I usually leave it until the last minute to frame my “binary law” predictions for the year ahead. After all, a lot can happen in a month and it’s of course helpful to have the benefit of everyone else’s predictions first!

In the SCL IT & law predictions for 2009 (batch 1, batch 2, batch 3) Charles Christian and others see that in these straightened times one of the prime areas for cost cutting will be IT: firms will delay upgrades and expenditure on new systems where these won’t show immediate financial benefit and will increasingly look to outsourcing their IT requirements via SaaS and cloud computing services.

But we won’t get out of this hole simply by cutting IT costs and substituting outsourced services. As Linda Webster, Head of IT at Wedlake Bell, says, forward-thinking firms who see themselves as businesses and IT as a critical component of all our daily lives will be looking closely at every area of their businesses from how clients are attracted and retained to the methods in which work is produced and will be using this as an opportunity to deploy systems in imaginative ways.

This echoes the ever-prescient Richard Susskind‘s entreaty (penned before the current recession had taken hold) that to respond effectively lawyers should “decompose” their work: look at each task in turn and honestly assess the optimum way of executing each. The resulting legal service will have its origins in numerous sources, each chosen for its suitability and efficiency, and combined in a seamless solution. He refers to this as “multi-sourcing” (deploying everything from in-sourcing, through outsourcing in all its manifestations, home-sourcing and open-sourcing to computerising; and even “non-sourcing” where the risk of doing nothing is negligible). The prospective protracted recession renders it more urgent that firms conduct such a review immediately.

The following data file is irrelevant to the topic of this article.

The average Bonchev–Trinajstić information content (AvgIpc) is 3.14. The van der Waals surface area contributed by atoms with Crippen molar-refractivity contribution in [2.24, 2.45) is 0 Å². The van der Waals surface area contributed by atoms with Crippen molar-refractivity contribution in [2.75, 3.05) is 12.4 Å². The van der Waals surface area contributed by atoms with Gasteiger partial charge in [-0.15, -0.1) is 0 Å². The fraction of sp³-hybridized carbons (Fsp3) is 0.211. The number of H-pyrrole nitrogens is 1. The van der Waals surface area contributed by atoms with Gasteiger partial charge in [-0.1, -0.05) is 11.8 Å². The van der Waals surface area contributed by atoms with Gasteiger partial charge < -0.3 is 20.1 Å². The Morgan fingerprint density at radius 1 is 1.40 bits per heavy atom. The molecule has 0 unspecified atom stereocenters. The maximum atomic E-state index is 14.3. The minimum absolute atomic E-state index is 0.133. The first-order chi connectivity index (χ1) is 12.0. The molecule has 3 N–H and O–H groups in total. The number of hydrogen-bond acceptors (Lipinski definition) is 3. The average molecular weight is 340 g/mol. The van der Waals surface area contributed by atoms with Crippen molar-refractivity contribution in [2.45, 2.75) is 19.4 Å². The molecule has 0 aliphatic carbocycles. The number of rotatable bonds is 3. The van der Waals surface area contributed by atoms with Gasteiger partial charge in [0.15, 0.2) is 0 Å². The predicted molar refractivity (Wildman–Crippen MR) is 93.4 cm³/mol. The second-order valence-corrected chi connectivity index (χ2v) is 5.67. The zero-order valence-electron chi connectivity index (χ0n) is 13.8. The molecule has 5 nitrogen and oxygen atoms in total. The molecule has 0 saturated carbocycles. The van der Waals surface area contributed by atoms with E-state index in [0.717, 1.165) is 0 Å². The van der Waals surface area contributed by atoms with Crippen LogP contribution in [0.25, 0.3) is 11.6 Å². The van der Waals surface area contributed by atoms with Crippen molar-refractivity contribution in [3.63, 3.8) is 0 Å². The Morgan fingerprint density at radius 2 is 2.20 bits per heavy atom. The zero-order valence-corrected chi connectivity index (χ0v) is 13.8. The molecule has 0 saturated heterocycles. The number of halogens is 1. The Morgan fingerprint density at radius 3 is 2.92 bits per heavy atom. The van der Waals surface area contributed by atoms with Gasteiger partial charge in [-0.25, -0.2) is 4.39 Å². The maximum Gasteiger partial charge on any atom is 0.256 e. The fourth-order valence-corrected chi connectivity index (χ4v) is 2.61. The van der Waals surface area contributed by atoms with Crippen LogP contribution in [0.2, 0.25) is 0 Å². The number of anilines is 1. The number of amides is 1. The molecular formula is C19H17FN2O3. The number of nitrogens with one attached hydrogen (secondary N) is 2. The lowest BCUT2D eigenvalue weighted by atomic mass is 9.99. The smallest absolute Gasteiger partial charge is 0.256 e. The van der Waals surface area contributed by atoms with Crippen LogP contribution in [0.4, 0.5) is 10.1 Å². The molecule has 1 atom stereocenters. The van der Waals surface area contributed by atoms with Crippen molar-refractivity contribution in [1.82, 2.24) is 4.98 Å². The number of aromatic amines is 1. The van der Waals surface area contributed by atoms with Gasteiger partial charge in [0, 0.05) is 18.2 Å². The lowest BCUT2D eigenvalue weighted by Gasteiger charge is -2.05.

It’s a certainty that this process will gain pace and 10 years hence we will have a very different legal services landscape; less clear is how far along the path we will be in one year’s time or what significant developments will have taken hold by then.

If the last year has taught us anything it is that we have to think long term. We’re in this mess largely because of short-termism. So I will leave you with no predictions for the year ahead. Focussing on 2009 will not help any of us; we need to put on the long lenses to see what we need to do to make a difference in the next year.

There is hope.